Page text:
Given that many of his colleagues have not exactly been a model of loyalty, can the British Prime Minister really be blamed if he doesn’t trust anyone?
In case nobody has noticed, Prime Minister Gordon Brown is on holiday and, in his absence, Downing Street is following a revolving-doors policy with four senior cabinet ministers taking turns to stand in for the boss.
Critics say that Mr. Brown’s choice of a feuding quartet (Labour deputy leader Harriet Harman, Business Secretary Peter Mandelson, Chancellor of the Exchequer Alistair Darling and Justice Secretary Jack Straw) to mind the store in the holiday pe riod instead of entrusting the job to one person as his predecessor Tony Blair used to do has nothing to do with any notion of a more collegial arrangement. Far from it.
Rather it is said to have been prompted by a deep-seated insecurity: a fear that an official Number Two, with his/her own leadership ambitions, posed a more real threat to his leadership than four squabbling colleagues divided by their own rivalries.
Indeed, there was much speculation that Mr. Brown was not keen on taking a holiday at all. At a press conference, a foreign journalist asked him whether this was because he didn’t trust his colleagues and feared that they would take his job while he was away. While Mr. Brown dismissed the question with a laugh, it is no secret that he feels deeply insecure. And given that many of his colleagues have not exactly been a model of loyalty can he really be blamed if he doesn’t trust anyone?
So, how has Downing Street be coping in his absence?
The first week, managed by Ms Harman, was tailored-made for a media struggling to fill newspaper pages and air-time in this silly season. Ms Harman, who famously described herself as “no shrinking violet,” used the occasion to do what she does best: plugging her “vision” of a just, fair, and woman-friendly society with headline-grabbing quotes such as the one about the “Lehman Sisters.” Blaming the economic crisis on the male domination of key jobs in banks, she declared that had the U.S. investment bank Lehman Brothers been run by women it would have still been in business.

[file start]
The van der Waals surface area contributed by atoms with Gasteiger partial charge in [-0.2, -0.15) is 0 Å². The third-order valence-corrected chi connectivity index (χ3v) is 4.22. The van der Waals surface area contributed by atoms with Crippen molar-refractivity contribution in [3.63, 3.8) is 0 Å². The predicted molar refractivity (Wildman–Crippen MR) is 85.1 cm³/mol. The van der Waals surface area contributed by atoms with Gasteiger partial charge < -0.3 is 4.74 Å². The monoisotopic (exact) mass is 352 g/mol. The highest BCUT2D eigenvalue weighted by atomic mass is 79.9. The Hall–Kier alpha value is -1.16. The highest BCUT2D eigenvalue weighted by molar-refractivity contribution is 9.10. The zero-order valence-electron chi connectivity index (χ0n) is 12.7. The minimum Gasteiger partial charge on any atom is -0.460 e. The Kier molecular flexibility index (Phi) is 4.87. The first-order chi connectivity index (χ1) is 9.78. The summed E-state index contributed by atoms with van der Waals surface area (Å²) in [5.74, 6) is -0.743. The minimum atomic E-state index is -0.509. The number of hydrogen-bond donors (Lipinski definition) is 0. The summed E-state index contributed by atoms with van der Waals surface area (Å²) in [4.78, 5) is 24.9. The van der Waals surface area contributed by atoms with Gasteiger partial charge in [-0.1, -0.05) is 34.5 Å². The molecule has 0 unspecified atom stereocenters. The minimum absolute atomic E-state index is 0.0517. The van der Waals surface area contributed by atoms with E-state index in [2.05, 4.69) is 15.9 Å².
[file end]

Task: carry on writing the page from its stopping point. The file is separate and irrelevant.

“Somebody did say ... that if it had been Lehman Sisters, rather than Lehman Brothers, then there may not have been as much (turmoil),” she told a TV channel even as her male colleagues were still smarting after she accused them of monopolising the top jobs in the party and the government.
In a remark that her critics were quick to see as shorthand for her own leadership bid Ms Harman warned that the era of all-male Labour Party leadership was over and time had come for women to be given a chance to have a crack at the top job prompting a wave of angry comment from senior Labour figures.
By the end of the week, thanks to her strident advocacy of “feminist” issues Ms Harman had managed to bring back a whiff of the old-fashioned gender-divide among Britain’s chattering classes with most men on one side and women on the other.
So sexist was some of the male reaction (Rod Little in The Sunday Times was specially boorish) that even women who don’t like Ms Harman’s often shrill style found themselves defending her against “misogynist” commentators. One woman columnist accused them of portraying Ms Harman as a “monster” (“Cruella de Equality, a flapping vampiric harpy hunting the halls of power...”) simply because she was asking for a bit of gender equality.
Ms Harman being Ms Harman even the manner of her leaving Downing Street last week at the end of her allotted seven days in the limelight caused a controversy. She signed off her “shift” on Friday expecting that her successor, Mr. Mandelson (an even more contentious figure than her) would join on Saturday. But Mr. Mandelson, who was holidaying with a posh banker friend on an exotic Greek island, claimed that he had been given the impression that his “shift” would start on Monday and he had no intention of cutting short his holiday.
So, for some 72 hours there was a power vacuum at the heart of British Government (apparently a history of sorts). And when Mr. Mandelson finally showed up on Monday the first thing he did was to have a none-too-subtle dig at Ms Harman declaring that (unlike like her) he would not be so pompous as to set up his office at No. 10 and would continue to work from his own department. He was too humble, he suggested, to see himself as being “in charge of the country.”
“Look, I’m not in charge of the country — the Prime Minister is... He is on holiday and if there are small things I can pick up to give him the best holiday that he deserves, I’ll certainly do that,” he said so very humbly.
How touching — coming from a man who couldn’t stand the sight of Mr. Brown until a few months ago.
As I write this Mr. Mandelon has been in his “new” job for only a few days and though he has started off on a quiet note there is no knowing how it will all end. Punters, relying on his past reputation, predict an eventful week ahead.